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Mike Wise

The Other Beautiful Game

By Mike Wise
Monday, February 21, 2005; Page D01


Steve Nash, Amare Stoudemire and Shawn Marion know the purists hate this game. They wish extinction on the crossover dribble and the off-the-backboard, windmill dunk. It is anathema to the NBA they once knew.

But what to do, wish for the San Antonio Spurs and the Detroit Pistons to close down the lane and perimeter on each other, until the NBA Finals turns into a slog of an unwatchable scrum?

"The most attractive way to play, usually, is probably the way the game was meant to be played," said Steve Nash, shown driving past Gilbert Arenas. (John Gress -- Reuters)

_____From The Post_____
Allen Iverson leads the East over the West, 125-115.
Mike Wise: The Suns' mix of stars create a beautiful game.
Notebook: The Sonics' Ray Allen feels the media trumpets too many negatives in the NBA.
_____NBA Basics_____
Team Index
NBA Schedules
NBA Section

The 54th All-Star Game had its usual lot of uncontested dunks and multimillionaires signing non-aggression pacts on defense. But as the NBA's annual weekend of excess came to a close, it also had perhaps a model team for the future: The Phoenix Suns, a perfect melding of young talent and old-fangled basketball values. Nash finds the open man, Stoudemire and Marion and their teammates cut and move, and together they make up a pretty mosaic.

"I think the league needs diversity and balance regardless, so it's great to have teams that play different styles," Nash said prior to last night's game. "It's the most attractive way for the fans. In my mind, the most attractive way to play, usually, is probably the way the game was meant to be played."

Nash added, "I don't discredit other methods, and obviously in today's day and age where coaching is so advanced, scouting is so advanced, the control factor by coaches is so heightened that they want to control every play offensively and defensively.

"It takes away from the beauty of the game, but maybe not necessarily the effectiveness. The championship teams are definitely good at grinding it out. So there's a balance there to be struck I think, and hopefully we'll find that balance. But hopefully the league will find it as well."

The problem with the aesthetic quality of the game is there are essentially two kinds of NBA teams: no-defense, transition teams like the Suns, the Wizards, the Sacramento Kings and the Seattle SuperSonics, and lock-down, half-court squads like the Spurs, Pistons and the Houston Rockets. The more the running teams can get an important stop and the more defensive teams score, the more the NBA will generate genuine rivalries.

As it is, many of the league's observers think it is impossible for a team like Phoenix to advance very far in the postseason. Playoff basketball is half-court, bump-and-grind basketball, and running teams are often ground to a halt by May.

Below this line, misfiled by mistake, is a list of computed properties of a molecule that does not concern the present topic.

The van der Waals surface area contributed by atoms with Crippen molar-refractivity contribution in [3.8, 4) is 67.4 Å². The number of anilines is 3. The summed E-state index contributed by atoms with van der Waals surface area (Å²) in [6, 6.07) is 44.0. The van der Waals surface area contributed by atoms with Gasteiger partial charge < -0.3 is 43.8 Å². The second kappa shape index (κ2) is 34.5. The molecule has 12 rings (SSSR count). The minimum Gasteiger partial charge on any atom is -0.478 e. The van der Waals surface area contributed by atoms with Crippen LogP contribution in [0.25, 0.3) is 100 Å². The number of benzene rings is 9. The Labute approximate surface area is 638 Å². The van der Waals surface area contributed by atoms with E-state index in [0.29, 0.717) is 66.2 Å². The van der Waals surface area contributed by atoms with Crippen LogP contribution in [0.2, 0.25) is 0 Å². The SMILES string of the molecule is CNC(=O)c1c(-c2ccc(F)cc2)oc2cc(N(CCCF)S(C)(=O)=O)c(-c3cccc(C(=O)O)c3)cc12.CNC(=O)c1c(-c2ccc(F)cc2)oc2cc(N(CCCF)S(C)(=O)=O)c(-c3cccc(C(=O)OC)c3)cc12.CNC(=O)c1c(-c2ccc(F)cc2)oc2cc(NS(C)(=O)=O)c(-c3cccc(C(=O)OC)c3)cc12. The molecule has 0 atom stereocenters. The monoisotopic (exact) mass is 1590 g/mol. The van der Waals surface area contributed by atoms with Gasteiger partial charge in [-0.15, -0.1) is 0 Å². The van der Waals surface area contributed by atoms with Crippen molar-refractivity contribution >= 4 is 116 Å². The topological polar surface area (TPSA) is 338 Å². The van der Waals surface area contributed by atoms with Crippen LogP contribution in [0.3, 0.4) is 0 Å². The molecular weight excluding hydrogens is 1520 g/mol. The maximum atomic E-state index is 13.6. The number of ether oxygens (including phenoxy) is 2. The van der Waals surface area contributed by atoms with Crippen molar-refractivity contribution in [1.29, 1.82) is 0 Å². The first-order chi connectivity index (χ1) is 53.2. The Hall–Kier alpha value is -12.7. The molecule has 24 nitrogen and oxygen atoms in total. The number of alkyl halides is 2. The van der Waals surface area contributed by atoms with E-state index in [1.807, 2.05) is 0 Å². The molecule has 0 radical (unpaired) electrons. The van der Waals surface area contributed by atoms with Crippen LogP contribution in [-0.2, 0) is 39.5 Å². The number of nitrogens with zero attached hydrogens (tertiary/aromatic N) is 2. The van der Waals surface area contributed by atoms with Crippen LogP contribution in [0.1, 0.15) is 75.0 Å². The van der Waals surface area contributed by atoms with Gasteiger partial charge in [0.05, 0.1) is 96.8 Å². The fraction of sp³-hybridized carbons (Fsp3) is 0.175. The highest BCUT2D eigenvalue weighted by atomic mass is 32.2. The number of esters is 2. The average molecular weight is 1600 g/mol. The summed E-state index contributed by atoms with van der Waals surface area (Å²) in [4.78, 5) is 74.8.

"Is Steve Nash still going to be there?" Gregg Popovich, the Spurs' coach, asked rhetorically when asked if the Suns could advance with their style. "If they don't trade Steve Nash, they'll play the same way. They're still going to go up and down the court, playing the way they play. I don't see why they can't be successful in the playoffs. There's no rule you have to play a certain way."

Much of the weekend was a referendum on how Phoenix and its players are changing the league. The Suns dominated All-Star Saturday. Nash won the skills competition, a dribbling and shooting exhibition that featured some of the game's quickest guards. Quentin Richardson thrillingly won the three-point shootout on his last attempt, and Stoudemire finished second in the dunk competition to Atlanta's Josh Smith.

Two of the dunks Stoudemire completed were assisted by Nash, who took a pass off the backboard from Stoudemire and headed the ball back to his teammate for one mesmerizing slam. Like the soccer player he once was, Nash used his feet for another pass to Stoudemire.

Nash embraces the angles and the possibilities like a pool shark, turning what has become a power game into a fluid, skill-driven discipline. If the tennis masses want fewer 140-mph aces and more baseline rallies, the knowledgeable basketball fan wants less raw athletic ability and more creativity and improvisation. They want Stoudemire wheeling in the paint, contorting his 6-foot-10 body until he slips past a bigger, stronger center. They want Marion and Richardson flying toward the rim with a mind to do something they've never done before in midair. They want Nash leaving it for all of them on the break.

He found his teammates early last night. Nash was the point guard who gets the ball to teammates in an exhibition the way Isiah Thomas, John Stockton and Magic Johnson used to include everyone. The East closed out the West, 125-115, in what amounted to another occasionally entertaining exhibition. Shaquille O'Neal and Kobe Bryant avoided each other's gaze, holding onto their resentment more tightly than the basketball. But everywhere else at Pepsi Center it was one big, fraternal gathering, a celebration of what it is to be young, fabulously rich and talented.

Allen Iverson won the most valuable player award, and afterward the players cleaned out their lockers and returned to their teams for the season's final 30-odd games.

Three of those players were Nash, Stoudemire and Marion. The Spurs are probably too good and big. The chances of the Suns getting to the Finals have to be fairly slim. But they will get into one of those wild shootouts over six or seven games with either the Sonics or the Kings, and every hoop junkie will remember that series and wish others were the same. Even the purists who hate all-star games.

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